Sami Jo Small becomes second CWHL co-founder to win Clarkson Cup

by Mark Staffieri

One of the emotional favourites heading into the 2014 Clarkson Cup, Sami Jo Small earned the long overdue opportunity to hoist the coveted trophy this past March.

Only the second co-founder of the league to claim a Cup victory (Stars co-founder Lisa-Marie Breton-Lebreux was the first), she gracefully acknowledged the impact of her teammates.

"I always think winning is special, but to do it with such a close-knit group of girls is extra special," Small said.

Of note, the Cup victory also provided Small with another unique brush with history. Along with Furies teammates Tessa Bonhomme and Natalie Spooner, Small becomes one of only 12 women that have earned the requirements of the women’s hockey version of the Triple Gold Club, as they have all won IIHF women’s world gold, Olympic gold and, of course, the Clarkson Cup, awarded annually to the CWHL championship-winning team.

Although Small is the oldest player to have earned the privilege of Triple Gold Club status, it is a well-deserved moment in a remarkable career. Considering that Small first captured IIHF gold in 1999 and Olympic gold in 2002, a significant wait to hoist the Clarkson is testament to Small’s patience, perseverance and passion. She joins Kim St-Pierre and Genevieve Lacasse as the only goaltenders to have accomplished the feat.

Four years ago, Small had competed in the 2010 Clarkson Cup semifinals with Sommer West, as members of the Mississauga Chiefs. Little could anyone have known that it would be the final game for the Chiefs franchise. With the introduction of the CWHL Draft later that year, it served as the launching point for the new Toronto Furies.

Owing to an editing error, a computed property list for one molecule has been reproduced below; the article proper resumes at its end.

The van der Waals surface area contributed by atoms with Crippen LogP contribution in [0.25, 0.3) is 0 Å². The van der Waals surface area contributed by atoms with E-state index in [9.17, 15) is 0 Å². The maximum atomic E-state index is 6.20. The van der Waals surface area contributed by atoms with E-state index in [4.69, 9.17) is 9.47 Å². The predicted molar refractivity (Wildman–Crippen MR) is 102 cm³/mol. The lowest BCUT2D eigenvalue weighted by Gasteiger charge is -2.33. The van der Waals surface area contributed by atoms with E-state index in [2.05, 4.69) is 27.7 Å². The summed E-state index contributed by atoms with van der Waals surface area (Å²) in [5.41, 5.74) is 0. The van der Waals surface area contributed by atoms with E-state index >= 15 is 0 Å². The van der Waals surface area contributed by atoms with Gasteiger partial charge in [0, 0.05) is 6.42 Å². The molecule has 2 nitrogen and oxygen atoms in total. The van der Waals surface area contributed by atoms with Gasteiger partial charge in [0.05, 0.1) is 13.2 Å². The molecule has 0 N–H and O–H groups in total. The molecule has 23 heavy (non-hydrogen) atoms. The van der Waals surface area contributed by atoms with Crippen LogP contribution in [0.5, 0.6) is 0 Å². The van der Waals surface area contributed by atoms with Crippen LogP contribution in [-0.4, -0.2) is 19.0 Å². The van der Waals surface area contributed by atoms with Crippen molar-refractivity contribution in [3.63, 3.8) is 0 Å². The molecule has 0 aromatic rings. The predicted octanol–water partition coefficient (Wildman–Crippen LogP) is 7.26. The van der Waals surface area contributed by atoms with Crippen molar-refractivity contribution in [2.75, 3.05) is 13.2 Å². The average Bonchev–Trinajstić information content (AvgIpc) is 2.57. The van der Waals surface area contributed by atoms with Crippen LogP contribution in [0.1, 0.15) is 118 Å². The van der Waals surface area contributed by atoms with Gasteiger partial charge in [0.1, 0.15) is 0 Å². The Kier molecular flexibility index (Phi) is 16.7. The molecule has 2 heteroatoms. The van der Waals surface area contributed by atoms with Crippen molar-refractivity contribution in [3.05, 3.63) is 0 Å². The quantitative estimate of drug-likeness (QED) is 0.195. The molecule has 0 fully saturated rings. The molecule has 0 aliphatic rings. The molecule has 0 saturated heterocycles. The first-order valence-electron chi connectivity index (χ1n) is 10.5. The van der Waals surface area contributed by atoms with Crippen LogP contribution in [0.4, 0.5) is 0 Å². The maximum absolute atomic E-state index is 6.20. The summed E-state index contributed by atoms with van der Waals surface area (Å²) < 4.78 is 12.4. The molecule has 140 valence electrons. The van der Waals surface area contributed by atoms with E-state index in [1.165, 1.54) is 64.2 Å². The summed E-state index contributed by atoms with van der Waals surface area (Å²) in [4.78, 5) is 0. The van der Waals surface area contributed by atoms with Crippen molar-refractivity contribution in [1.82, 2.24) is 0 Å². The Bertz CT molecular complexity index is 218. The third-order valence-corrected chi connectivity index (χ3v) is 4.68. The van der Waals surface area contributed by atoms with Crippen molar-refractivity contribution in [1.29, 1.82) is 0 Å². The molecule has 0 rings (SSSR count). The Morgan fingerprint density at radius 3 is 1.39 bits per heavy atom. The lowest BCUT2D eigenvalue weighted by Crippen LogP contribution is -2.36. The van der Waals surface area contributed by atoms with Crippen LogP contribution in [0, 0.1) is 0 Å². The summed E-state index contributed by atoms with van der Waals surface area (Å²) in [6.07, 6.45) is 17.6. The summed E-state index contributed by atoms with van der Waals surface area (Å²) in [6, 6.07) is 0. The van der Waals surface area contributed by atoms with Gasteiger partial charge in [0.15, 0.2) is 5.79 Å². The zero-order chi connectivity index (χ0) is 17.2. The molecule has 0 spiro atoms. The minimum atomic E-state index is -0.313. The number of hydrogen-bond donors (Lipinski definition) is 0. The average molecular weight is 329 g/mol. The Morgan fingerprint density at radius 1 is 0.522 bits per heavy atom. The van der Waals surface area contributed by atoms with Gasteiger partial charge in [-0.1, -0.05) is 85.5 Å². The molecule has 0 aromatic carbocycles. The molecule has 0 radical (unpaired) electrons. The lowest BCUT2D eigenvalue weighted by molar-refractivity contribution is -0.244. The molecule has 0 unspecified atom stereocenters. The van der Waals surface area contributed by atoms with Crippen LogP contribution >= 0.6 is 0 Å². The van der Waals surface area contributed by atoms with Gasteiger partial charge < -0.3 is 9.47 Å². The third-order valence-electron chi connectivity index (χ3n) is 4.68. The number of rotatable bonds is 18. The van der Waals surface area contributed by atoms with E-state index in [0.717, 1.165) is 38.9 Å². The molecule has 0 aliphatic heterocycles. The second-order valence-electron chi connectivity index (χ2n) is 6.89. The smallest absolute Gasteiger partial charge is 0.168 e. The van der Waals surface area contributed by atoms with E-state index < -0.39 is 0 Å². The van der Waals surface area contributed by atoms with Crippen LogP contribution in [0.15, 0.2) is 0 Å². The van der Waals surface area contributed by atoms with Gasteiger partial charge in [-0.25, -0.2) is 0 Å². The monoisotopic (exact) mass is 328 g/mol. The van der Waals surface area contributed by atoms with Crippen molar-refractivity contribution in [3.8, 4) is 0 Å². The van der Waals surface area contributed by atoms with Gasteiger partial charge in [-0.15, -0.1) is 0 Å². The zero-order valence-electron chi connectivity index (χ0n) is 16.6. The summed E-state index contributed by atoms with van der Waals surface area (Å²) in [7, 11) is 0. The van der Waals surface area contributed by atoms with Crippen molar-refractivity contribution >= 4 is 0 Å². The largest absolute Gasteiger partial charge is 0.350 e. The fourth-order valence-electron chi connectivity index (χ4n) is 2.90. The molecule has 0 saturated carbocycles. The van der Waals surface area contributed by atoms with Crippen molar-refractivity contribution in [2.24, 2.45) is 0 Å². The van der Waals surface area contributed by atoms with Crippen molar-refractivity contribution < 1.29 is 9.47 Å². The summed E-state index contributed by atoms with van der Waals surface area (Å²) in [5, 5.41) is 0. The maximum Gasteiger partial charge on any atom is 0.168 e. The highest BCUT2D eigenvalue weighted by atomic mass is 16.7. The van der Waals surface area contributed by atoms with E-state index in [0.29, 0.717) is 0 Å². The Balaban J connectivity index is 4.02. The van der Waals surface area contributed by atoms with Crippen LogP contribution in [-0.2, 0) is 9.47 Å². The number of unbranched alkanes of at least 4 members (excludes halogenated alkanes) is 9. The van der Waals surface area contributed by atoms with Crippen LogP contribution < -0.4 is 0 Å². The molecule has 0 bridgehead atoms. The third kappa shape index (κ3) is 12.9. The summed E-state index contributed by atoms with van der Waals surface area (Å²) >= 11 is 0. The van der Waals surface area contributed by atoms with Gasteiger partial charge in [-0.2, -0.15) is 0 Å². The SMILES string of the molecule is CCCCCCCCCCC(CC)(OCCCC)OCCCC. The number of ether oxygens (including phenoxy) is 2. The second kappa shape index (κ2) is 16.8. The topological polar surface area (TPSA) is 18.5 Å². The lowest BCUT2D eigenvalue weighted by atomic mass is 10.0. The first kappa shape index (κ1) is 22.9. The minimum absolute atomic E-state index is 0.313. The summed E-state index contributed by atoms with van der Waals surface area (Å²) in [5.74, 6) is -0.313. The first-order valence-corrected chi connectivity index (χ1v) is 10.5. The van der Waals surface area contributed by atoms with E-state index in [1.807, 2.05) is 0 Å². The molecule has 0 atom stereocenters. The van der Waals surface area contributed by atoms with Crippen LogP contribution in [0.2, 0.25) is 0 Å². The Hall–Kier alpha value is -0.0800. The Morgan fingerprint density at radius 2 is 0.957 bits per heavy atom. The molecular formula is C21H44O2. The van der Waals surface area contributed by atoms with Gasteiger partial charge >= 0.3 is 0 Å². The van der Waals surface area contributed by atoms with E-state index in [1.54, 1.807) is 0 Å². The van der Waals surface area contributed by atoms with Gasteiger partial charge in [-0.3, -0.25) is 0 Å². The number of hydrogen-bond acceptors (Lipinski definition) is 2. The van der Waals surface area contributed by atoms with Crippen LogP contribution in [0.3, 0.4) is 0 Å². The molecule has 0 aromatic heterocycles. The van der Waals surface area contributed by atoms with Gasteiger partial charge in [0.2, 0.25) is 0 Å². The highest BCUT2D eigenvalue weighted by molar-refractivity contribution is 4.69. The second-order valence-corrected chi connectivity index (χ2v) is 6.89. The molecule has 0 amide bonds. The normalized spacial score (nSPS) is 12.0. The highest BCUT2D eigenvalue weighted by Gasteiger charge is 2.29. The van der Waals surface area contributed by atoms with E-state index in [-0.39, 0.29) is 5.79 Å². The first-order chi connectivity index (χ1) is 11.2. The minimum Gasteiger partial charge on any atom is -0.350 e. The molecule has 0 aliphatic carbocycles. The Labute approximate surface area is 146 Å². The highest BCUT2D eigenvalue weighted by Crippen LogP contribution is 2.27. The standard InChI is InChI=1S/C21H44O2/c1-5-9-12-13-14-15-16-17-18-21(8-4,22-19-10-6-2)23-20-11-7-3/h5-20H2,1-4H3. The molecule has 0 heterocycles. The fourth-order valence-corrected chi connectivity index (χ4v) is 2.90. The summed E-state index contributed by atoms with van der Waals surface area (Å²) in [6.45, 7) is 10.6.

"When we first started the CWHL we had to make a lot of difficult decisions. The one decision that affected me the most personally was going to a draft," Small explained.

"It really only affected the teams in the GTA and it meant that teammates and friends I had had for a lifetime were now scattered to other teams. We had won the national championship the previous year and now it meant that the team got ripped apart."

Picking up the pieces and building the foundation for a new team presented its own unique set of challenges. Through it all, Small’s dedication to the league and the game never wavered. Complemented by the support of some notable friends, the result was a first-year team that ended its inaugural season by qualifying for the 2011 Clarkson Cup finals in Barrie, Ont.

"It was difficult to build an entirely new team and build new friendships, but the protected players in the draft for the Toronto Furies (were) Jennifer Botterill, Martine Garland and myself, (so we) tried to bring the core values of championship teams over to our new team," Small said. "I missed playing alongside my Aeros (and) Chiefs teammates, including Sommer West, but tried to instill in our management the necessity to draft people, with work ethic first and hockey skills second."

For a team in any sport, a key ingredient in building a championship team is finding those key pieces to bring it all together. In reflecting on the moments that led to the franchise’s turning point, Small defines it as new leadership signifying a new era.

"Slowly, we built a tradition of commitment and excellence that was previously so integral to our success," she said. "The last piece of the pie was having Rebecca Davies and Sommer West retire from play and become a part of our management. They both have travelled the road I’ve travelled and know what we were once capable of."

Having served as a co-founder of the Furies in 2010, the last four years have signified an emotional yet fulfilling journey for Small. While it may be ironic that she is now playing alongside a generation of girls that she inspired to play hockey a decade ago, it is a reciprocal relationship based on mutual respect and admiration. The opportunity to enhance such an association with a CWHL championship is a strong point of pride for Small.

"Now I can truly say that we are a team of people that care about each other and push each other to be our best," she said. "I am proud of each of my teammates and am so thankful to every person that has helped build this team and this league."

The chapter of Small’s career as a builder and player in the CWHL is one that combines adversity, triumph and a genuine example of graciousness and sportsmanship. Still providing memorable moments in the twilight of her career, the Clarkson Cup represents a pivotal moment in a profound and meaningful career worthy of top hockey honours.